Proposition 11.For fixed sand , we have
If , then
and we see that and are not independent.
Corollary 12.We have
This result is to compare with the one obtained by Bingham and Teugels  for (see also Ladoucette and Teugels ).
For the sub-case , let . The normalisation coefficient of becomes .
Proposition 13.For sfixed and , we havewhere
If and a.s., we note that the maximum, , and the centred sum, , are independent. If and a.s., is independent of .
Proof of Proposition 3. In formula (7), we first use the substitution , i.e., :
Next, the substitution , i.e., leads to
as and also
Note that the integral is well defined since . Moreover and
Proof of Corollary 4. From Proposition 3 we have
This gives indeed, using (3),
which extends (5) to the case of NMP processes. Next, we focus on (8) for general k. We first consider the case . We have
By Proposition 3
By the Faa di Bruno’s formula
with definition (9). This gives
cf. (3), and the result follows.
For the case , we proceed in an analogous way. Equation (12) becomes
Then is replaced by , by , by and, by following the same path as for , we get
Proof of Proposition 5. The proof is similar to the previous one, so we just highlight the differences here: Conditioning on we have
We first replace F by the substitution , i.e., :
The factor involving v converges to
The factor containing w behaves as
and hence for the power
Finally, for the factor containing u, replace F by the substitution , i.e., :
so that, as ,
For the factor with the factorials, we have by Stirling’s formula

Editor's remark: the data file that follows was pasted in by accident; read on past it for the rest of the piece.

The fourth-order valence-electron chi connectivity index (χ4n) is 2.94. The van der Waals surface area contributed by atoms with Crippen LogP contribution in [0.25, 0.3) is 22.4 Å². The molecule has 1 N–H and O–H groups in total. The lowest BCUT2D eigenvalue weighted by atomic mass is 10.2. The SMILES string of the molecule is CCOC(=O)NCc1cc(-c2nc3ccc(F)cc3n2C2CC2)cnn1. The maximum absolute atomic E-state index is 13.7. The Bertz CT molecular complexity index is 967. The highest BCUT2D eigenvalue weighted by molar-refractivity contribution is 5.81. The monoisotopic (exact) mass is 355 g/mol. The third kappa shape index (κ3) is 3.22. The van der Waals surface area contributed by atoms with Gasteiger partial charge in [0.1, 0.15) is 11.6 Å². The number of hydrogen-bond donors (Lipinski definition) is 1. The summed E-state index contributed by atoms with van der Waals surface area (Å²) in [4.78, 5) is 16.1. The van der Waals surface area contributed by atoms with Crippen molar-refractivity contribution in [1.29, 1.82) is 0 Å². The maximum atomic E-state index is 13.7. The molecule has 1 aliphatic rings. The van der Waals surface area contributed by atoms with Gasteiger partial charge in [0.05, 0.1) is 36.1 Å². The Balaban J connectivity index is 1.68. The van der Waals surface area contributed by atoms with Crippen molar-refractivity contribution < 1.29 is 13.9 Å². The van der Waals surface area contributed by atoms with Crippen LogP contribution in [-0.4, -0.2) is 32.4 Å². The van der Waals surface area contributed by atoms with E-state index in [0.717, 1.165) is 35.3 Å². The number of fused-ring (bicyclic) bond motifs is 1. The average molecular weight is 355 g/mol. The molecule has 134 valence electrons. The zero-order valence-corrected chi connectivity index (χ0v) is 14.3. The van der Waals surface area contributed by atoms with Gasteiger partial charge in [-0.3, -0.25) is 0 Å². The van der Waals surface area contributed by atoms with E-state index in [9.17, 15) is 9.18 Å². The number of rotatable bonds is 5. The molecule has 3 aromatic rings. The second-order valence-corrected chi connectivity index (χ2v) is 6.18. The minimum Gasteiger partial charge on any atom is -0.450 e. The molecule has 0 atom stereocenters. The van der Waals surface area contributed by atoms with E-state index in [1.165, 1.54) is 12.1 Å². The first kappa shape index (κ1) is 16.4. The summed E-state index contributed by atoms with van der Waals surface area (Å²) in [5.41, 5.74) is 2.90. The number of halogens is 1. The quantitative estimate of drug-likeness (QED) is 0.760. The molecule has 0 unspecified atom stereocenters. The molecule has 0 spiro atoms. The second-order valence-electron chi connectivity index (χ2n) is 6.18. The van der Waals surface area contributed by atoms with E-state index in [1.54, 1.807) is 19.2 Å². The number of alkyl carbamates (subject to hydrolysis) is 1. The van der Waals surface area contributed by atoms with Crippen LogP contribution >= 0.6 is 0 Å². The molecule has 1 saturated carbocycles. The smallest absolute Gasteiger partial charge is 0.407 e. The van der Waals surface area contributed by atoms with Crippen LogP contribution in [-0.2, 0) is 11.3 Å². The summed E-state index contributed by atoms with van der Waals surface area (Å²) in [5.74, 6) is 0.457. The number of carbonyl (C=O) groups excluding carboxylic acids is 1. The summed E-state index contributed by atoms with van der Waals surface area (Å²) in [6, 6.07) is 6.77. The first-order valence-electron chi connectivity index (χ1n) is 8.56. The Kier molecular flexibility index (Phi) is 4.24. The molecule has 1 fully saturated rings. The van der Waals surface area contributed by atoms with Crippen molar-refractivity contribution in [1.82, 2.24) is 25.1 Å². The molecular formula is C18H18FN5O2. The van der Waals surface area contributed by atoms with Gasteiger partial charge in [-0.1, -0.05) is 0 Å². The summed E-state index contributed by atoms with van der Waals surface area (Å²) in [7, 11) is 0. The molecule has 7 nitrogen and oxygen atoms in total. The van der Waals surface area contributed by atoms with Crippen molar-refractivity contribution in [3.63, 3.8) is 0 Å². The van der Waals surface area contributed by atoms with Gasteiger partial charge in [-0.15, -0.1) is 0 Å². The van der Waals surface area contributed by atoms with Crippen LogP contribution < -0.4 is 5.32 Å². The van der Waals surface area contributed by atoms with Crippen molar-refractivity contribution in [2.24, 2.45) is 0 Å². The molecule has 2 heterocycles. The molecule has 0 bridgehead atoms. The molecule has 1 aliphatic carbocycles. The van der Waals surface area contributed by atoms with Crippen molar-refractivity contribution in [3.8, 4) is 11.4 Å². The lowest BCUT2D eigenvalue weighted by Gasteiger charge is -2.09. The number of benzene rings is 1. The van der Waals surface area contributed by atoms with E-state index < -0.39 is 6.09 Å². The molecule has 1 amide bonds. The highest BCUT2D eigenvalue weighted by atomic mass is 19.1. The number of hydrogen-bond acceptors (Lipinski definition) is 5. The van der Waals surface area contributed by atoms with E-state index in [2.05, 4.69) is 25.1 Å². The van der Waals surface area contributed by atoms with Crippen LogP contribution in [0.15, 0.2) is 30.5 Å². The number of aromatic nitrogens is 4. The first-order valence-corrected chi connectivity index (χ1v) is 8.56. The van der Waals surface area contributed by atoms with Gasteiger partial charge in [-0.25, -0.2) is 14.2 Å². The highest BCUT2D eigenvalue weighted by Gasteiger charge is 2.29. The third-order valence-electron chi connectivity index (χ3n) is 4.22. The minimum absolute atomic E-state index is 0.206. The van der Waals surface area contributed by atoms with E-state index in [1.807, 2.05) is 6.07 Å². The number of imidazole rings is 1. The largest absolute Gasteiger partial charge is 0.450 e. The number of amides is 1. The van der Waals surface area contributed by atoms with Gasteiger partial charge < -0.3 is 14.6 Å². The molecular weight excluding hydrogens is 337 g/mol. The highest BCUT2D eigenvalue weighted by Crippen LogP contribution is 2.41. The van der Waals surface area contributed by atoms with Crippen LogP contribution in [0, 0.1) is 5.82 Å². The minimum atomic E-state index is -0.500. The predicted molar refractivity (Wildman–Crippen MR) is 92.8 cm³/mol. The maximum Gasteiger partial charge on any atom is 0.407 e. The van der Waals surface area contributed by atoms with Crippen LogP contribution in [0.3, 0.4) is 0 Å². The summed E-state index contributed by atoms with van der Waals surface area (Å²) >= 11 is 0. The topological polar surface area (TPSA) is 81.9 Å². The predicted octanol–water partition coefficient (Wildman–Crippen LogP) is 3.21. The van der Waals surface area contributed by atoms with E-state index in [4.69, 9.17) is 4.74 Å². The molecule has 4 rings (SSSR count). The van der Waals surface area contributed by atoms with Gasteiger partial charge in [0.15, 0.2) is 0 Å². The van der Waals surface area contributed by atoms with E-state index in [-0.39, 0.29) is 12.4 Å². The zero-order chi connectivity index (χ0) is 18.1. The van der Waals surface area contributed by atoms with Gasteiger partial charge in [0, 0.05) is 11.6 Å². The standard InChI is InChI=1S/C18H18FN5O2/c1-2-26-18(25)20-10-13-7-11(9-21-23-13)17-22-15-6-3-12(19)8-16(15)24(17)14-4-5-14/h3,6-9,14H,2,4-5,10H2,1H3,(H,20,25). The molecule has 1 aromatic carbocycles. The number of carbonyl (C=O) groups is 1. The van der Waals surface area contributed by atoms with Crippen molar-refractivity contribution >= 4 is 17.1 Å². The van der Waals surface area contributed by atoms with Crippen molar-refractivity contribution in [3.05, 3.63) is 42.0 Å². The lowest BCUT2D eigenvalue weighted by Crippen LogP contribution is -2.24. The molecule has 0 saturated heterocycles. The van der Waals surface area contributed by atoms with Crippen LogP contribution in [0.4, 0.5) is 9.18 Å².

Equivalent for the integral in z:
By Laplace’s method, we deduce that
Proof of Proposition 6. Again, we condition on :
For the factor containing w, we have
For the factor involving u one can write
The ratio with factorials behaves, by Stirling’s formula, as
For the integral in y we have the equivalence
By Laplace’s method, we deduce that
Proof of Proposition 7. We first replace F by the substitution , i.e.,
Then we have
Now use analogous arguments as in the proof of Proposition 3 and note that
Proof of Corollary 8. By Proposition 7
By Proposition 7
Proof of Proposition 9. Condition on to see that
Now replace F by the substitution , i.e.,
For the factor with w, one sees that
For the factor with u, replace F by the substitution , i.e., :
The ratio of factorials coincides with (13). Also (14) applies here. Altogether
Proof of Proposition 10. Given
The part involving w coincides with the one in the proof of Proposition 6. For the factor involving u, we have
The rest of the proof is completely analogous to the one for Proposition 6. ☐